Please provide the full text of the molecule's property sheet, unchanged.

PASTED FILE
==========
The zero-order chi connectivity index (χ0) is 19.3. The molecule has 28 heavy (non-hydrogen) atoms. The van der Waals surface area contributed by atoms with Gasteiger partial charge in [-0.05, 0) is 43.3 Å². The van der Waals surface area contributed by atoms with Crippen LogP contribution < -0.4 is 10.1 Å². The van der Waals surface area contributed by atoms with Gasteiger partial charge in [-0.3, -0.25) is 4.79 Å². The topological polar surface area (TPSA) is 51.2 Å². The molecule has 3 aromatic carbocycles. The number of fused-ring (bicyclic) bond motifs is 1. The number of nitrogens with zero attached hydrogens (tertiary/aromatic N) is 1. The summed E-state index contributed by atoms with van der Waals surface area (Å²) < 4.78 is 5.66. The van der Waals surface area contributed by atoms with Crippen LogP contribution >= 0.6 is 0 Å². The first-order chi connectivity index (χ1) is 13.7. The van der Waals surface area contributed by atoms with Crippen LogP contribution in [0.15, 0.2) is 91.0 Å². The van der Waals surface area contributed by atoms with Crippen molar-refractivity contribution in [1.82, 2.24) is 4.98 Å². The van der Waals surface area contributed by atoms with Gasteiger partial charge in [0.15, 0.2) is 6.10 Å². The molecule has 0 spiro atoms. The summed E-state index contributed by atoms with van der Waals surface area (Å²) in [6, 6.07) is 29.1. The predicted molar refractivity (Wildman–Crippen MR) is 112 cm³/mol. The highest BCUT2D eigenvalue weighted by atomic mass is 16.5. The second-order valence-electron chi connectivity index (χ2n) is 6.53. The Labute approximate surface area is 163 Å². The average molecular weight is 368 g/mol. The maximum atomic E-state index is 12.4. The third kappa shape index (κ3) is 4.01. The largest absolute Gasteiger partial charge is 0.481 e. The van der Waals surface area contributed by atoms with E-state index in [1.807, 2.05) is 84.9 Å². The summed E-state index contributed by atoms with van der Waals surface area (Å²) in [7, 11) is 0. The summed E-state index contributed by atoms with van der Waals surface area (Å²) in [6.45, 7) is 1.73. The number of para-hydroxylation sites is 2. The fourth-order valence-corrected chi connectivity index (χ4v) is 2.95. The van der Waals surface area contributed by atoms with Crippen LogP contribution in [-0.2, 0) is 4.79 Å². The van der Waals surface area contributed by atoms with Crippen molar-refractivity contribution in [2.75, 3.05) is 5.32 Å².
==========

The zero-order chi connectivity index (χ0) is 19.3. The molecule has 28 heavy (non-hydrogen) atoms. The van der Waals surface area contributed by atoms with Gasteiger partial charge in [-0.05, 0) is 43.3 Å². The van der Waals surface area contributed by atoms with Crippen LogP contribution < -0.4 is 10.1 Å². The van der Waals surface area contributed by atoms with Gasteiger partial charge in [-0.3, -0.25) is 4.79 Å². The topological polar surface area (TPSA) is 51.2 Å². The molecule has 3 aromatic carbocycles. The number of fused-ring (bicyclic) bond motifs is 1. The number of nitrogens with zero attached hydrogens (tertiary/aromatic N) is 1. The summed E-state index contributed by atoms with van der Waals surface area (Å²) < 4.78 is 5.66. The van der Waals surface area contributed by atoms with Crippen LogP contribution >= 0.6 is 0 Å². The first-order chi connectivity index (χ1) is 13.7. The van der Waals surface area contributed by atoms with Crippen LogP contribution in [0.15, 0.2) is 91.0 Å². The van der Waals surface area contributed by atoms with Crippen molar-refractivity contribution in [1.82, 2.24) is 4.98 Å². The van der Waals surface area contributed by atoms with Gasteiger partial charge in [0.15, 0.2) is 6.10 Å². The molecule has 0 spiro atoms. The summed E-state index contributed by atoms with van der Waals surface area (Å²) in [6, 6.07) is 29.1. The predicted molar refractivity (Wildman–Crippen MR) is 112 cm³/mol. The highest BCUT2D eigenvalue weighted by atomic mass is 16.5. The second-order valence-electron chi connectivity index (χ2n) is 6.53. The Labute approximate surface area is 163 Å². The average molecular weight is 368 g/mol. The maximum atomic E-state index is 12.4. The third kappa shape index (κ3) is 4.01. The largest absolute Gasteiger partial charge is 0.481 e. The van der Waals surface area contributed by atoms with E-state index in [1.807, 2.05) is 84.9 Å². The summed E-state index contributed by atoms with van der Waals surface area (Å²) in [7, 11) is 0. The summed E-state index contributed by atoms with van der Waals surface area (Å²) in [6.45, 7) is 1.73. The number of para-hydroxylation sites is 2. The fourth-order valence-corrected chi connectivity index (χ4v) is 2.95. The van der Waals surface area contributed by atoms with Crippen LogP contribution in [-0.2, 0) is 4.79 Å². The van der Waals surface area contributed by atoms with Crippen molar-refractivity contribution in [2.75, 3.05) is 5.32 Å².